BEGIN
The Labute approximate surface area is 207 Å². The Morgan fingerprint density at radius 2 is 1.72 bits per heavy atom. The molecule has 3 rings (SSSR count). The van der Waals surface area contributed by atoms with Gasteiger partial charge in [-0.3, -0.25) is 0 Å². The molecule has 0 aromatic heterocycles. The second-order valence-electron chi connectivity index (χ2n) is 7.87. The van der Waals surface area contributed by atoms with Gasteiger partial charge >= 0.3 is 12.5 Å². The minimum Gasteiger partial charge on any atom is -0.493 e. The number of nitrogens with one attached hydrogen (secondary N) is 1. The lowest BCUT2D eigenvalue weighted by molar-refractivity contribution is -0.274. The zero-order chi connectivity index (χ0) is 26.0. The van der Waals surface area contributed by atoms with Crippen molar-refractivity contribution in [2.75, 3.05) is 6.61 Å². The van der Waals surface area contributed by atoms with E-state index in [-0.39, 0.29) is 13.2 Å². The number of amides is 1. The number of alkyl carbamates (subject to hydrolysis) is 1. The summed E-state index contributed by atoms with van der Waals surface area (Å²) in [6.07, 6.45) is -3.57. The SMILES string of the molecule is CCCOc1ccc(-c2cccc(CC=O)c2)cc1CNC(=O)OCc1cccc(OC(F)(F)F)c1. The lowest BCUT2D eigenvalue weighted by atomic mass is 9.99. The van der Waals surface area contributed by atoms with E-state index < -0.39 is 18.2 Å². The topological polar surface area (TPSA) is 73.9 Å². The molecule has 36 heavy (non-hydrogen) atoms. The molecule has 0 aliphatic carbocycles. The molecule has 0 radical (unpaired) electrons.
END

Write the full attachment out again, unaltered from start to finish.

The Labute approximate surface area is 207 Å². The Morgan fingerprint density at radius 2 is 1.72 bits per heavy atom. The molecule has 3 rings (SSSR count). The van der Waals surface area contributed by atoms with Gasteiger partial charge in [-0.3, -0.25) is 0 Å². The molecule has 0 aromatic heterocycles. The second-order valence-electron chi connectivity index (χ2n) is 7.87. The van der Waals surface area contributed by atoms with Gasteiger partial charge >= 0.3 is 12.5 Å². The minimum Gasteiger partial charge on any atom is -0.493 e. The number of nitrogens with one attached hydrogen (secondary N) is 1. The lowest BCUT2D eigenvalue weighted by molar-refractivity contribution is -0.274. The zero-order chi connectivity index (χ0) is 26.0. The van der Waals surface area contributed by atoms with Crippen molar-refractivity contribution in [2.75, 3.05) is 6.61 Å². The van der Waals surface area contributed by atoms with E-state index in [-0.39, 0.29) is 13.2 Å². The number of amides is 1. The number of alkyl carbamates (subject to hydrolysis) is 1. The summed E-state index contributed by atoms with van der Waals surface area (Å²) in [6.07, 6.45) is -3.57. The SMILES string of the molecule is CCCOc1ccc(-c2cccc(CC=O)c2)cc1CNC(=O)OCc1cccc(OC(F)(F)F)c1. The lowest BCUT2D eigenvalue weighted by atomic mass is 9.99. The van der Waals surface area contributed by atoms with E-state index < -0.39 is 18.2 Å². The topological polar surface area (TPSA) is 73.9 Å². The molecule has 36 heavy (non-hydrogen) atoms. The molecule has 0 aliphatic carbocycles. The molecule has 0 radical (unpaired) electrons.